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Don’t Make LNG Exports the Next Keystone XL

In what many are dubbing the next Keystone XL Pipeline, climate activists have turned their attention to blocking liquefied natural gas (LNG) export projects. The attention was compounded last week when the Biden administration announced that it was reevaluating the climate criteria of LNG exports. Much like the battle over Keystone XL, the ire is misguided, and it would be a mistake for the Biden administration to make the permitting reviews more burdensome. Rather than slow walk or block LNG exports, it’s in America’s national interest – for economic, security, and environmental reasons – to let the market determine the appropriate level of natural gas trade. 

>>>READ: Reforms to Bond Market Could Unleash Affordable Energy Nationwide

How did the U.S. go from building LNG import terminals to becoming the world’s largest exporter? The shale revolution unlocked an abundance of natural gas beneath U.S. soil, and the economic and environmental benefits have been significant. Apart from 2022, natural gas prices have been consistently low for the last 15 years, which has resulted in dramatic savings in electricity bills and home heating for American families. Households that use natural gas for heat, cooking and clothes drying save more than $1,000 a year on average than those relying on electricity. Natural gas is also a critical input for many energy-intensive manufacturing processes, including many clean energy technologies. It’s also a critical feedstock for fertilizers and agricultural production and has helped farmers to produce more food on less land. 

The increase in natural gas production is also the primary reason why the U.S. is a global leader in carbon dioxide emissions reductions. Importantly, the U.S. natural gas industry continues to shrink its environmental and climate footprint. For instance, from 2011 to 2018, methane emissions intensity from natural gas extraction in the Permian Basin ​​fell by nearly 85% even as production jumped by over 416%. 

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With the abundance of domestic natural gas and demand for energy in emerging economies rising, companies began exporting LNG in 2016. By 2022, the U.S. became the world’s largest LNG exporter, surpassing Russia and setting record highs last year. Russia’s invasion of Ukraine provided a wake-up call that Europe was far too dependent on Russian gas, and as the continent has diversified its natural gas imports, American exporters have stepped up in a big way. While some of that diversification strategy was underway before the war, U.S. exporters ramped up production to support America’s allies across the pond. Europe was the primary destination for LNG exports the last two years and American gas will likely be essential for Europeans wanting to survive the winter for the foreseeable future.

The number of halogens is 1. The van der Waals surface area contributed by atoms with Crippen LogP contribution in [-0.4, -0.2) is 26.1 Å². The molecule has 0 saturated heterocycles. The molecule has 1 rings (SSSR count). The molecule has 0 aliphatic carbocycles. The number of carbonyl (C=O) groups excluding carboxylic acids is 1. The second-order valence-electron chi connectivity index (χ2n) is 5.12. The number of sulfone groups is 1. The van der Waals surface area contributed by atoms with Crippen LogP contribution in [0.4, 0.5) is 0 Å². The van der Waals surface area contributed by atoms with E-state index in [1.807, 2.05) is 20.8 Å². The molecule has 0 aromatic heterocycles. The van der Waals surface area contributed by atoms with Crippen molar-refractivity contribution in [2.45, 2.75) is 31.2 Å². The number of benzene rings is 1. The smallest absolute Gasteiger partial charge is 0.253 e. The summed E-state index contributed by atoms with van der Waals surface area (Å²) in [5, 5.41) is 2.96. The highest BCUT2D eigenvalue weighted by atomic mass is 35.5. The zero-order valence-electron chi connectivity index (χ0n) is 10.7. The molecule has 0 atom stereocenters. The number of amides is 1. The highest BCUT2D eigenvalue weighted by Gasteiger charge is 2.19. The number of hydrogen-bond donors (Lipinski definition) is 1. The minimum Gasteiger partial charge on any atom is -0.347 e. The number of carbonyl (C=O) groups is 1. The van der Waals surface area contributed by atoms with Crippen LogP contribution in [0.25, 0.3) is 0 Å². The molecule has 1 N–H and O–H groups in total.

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In addition to the climate concerns, opponents have also raised concerns that exports would raise prices on families and businesses at home. LNG exports have in fact raised prices, but those higher prices have been marginal. Further, higher prices incentivize more exploration and production, offsetting some of the price increases. 

Just as increased natural gas consumption lowered domestic emissions, LNG can be instrumental in lowering emissions in emerging economies. As Paul Bledsoe of the Progressive Policy Institute wrote, “Studies consistently show that coal-to-liquefied natural gas (LNG) switching provides net greenhouse gas emissions reductions, usually between 40-50%, meaning the extent of global emissions reductions from coal displacement will be in part determined by how much U.S. liquefied natural gas reaches overseas coal-using nations.” 

U.S. LNG exports have been a tremendous boon to the economy, strengthened relationships with America’s allies and can be imperative to meeting the world’s energy needs and climate goals. It would be regrettable if future terminals suffered the same fate as the Keystone XL pipeline, which was held up by politics and litigation for more than 12 years before the developer abandoned the project. 

This anti-energy development trend has gotten much worse and affects all forms of energy. Most recently, environmental activists are trying to block a transmission line that would bring wind power from Arizona to California. These are projects deemed environmentally safe by federal and state regulators. The politicization and blocking of necessary energy infrastructure obstructs job creation, decreases energy supplies (and increases prices), and shifts or outsources emissions that ultimately result in higher global greenhouse gas levels. If the Biden administration caves to the keep-it-in-the-ground climate activists, America, her allies, and the planet will be worse off. 

The views and opinions expressed are those of the author’s and do not necessarily reflect the official policy or position of C3.

Copyright © 2020 Conservative Coalition for Climate Solutions

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